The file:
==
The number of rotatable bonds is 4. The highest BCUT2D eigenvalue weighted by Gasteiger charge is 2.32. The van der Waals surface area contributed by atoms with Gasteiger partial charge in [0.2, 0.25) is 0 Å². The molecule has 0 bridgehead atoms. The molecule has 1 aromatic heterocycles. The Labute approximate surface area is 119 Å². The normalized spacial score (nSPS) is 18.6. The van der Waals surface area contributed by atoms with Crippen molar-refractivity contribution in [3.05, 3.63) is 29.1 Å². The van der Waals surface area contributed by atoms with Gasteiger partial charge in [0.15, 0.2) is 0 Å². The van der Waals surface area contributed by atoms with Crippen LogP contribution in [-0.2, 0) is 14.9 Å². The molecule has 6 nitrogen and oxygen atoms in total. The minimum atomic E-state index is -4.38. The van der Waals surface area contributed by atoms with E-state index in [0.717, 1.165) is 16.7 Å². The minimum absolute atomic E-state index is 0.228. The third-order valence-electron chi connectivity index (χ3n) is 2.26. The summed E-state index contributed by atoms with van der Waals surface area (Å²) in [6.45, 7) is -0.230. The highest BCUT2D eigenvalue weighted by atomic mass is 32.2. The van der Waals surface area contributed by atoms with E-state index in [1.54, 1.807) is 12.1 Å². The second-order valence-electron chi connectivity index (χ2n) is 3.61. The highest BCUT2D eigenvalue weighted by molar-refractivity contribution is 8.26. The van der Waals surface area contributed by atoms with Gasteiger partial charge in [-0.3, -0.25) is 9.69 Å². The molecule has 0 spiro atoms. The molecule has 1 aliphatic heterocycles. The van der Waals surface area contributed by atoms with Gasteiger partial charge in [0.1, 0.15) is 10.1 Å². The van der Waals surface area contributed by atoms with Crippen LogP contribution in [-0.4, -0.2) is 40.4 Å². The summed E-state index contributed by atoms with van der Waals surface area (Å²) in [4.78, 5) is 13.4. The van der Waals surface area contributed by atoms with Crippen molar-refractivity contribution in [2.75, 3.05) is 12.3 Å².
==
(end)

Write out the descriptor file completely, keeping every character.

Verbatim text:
The number of rotatable bonds is 4. The highest BCUT2D eigenvalue weighted by Gasteiger charge is 2.32. The van der Waals surface area contributed by atoms with Gasteiger partial charge in [0.2, 0.25) is 0 Å². The molecule has 0 bridgehead atoms. The molecule has 1 aromatic heterocycles. The Labute approximate surface area is 119 Å². The normalized spacial score (nSPS) is 18.6. The van der Waals surface area contributed by atoms with Crippen molar-refractivity contribution in [3.05, 3.63) is 29.1 Å². The van der Waals surface area contributed by atoms with Gasteiger partial charge in [0.15, 0.2) is 0 Å². The van der Waals surface area contributed by atoms with Crippen LogP contribution in [-0.2, 0) is 14.9 Å². The molecule has 6 nitrogen and oxygen atoms in total. The minimum atomic E-state index is -4.38. The van der Waals surface area contributed by atoms with E-state index in [0.717, 1.165) is 16.7 Å². The minimum absolute atomic E-state index is 0.228. The third-order valence-electron chi connectivity index (χ3n) is 2.26. The summed E-state index contributed by atoms with van der Waals surface area (Å²) in [6.45, 7) is -0.230. The highest BCUT2D eigenvalue weighted by atomic mass is 32.2. The van der Waals surface area contributed by atoms with E-state index in [1.54, 1.807) is 12.1 Å². The second-order valence-electron chi connectivity index (χ2n) is 3.61. The highest BCUT2D eigenvalue weighted by molar-refractivity contribution is 8.26. The van der Waals surface area contributed by atoms with Gasteiger partial charge in [-0.3, -0.25) is 9.69 Å². The molecule has 0 spiro atoms. The molecule has 1 aliphatic heterocycles. The van der Waals surface area contributed by atoms with Gasteiger partial charge in [0.1, 0.15) is 10.1 Å². The van der Waals surface area contributed by atoms with Crippen LogP contribution in [-0.4, -0.2) is 40.4 Å². The summed E-state index contributed by atoms with van der Waals surface area (Å²) in [4.78, 5) is 13.4. The van der Waals surface area contributed by atoms with Crippen molar-refractivity contribution in [2.75, 3.05) is 12.3 Å².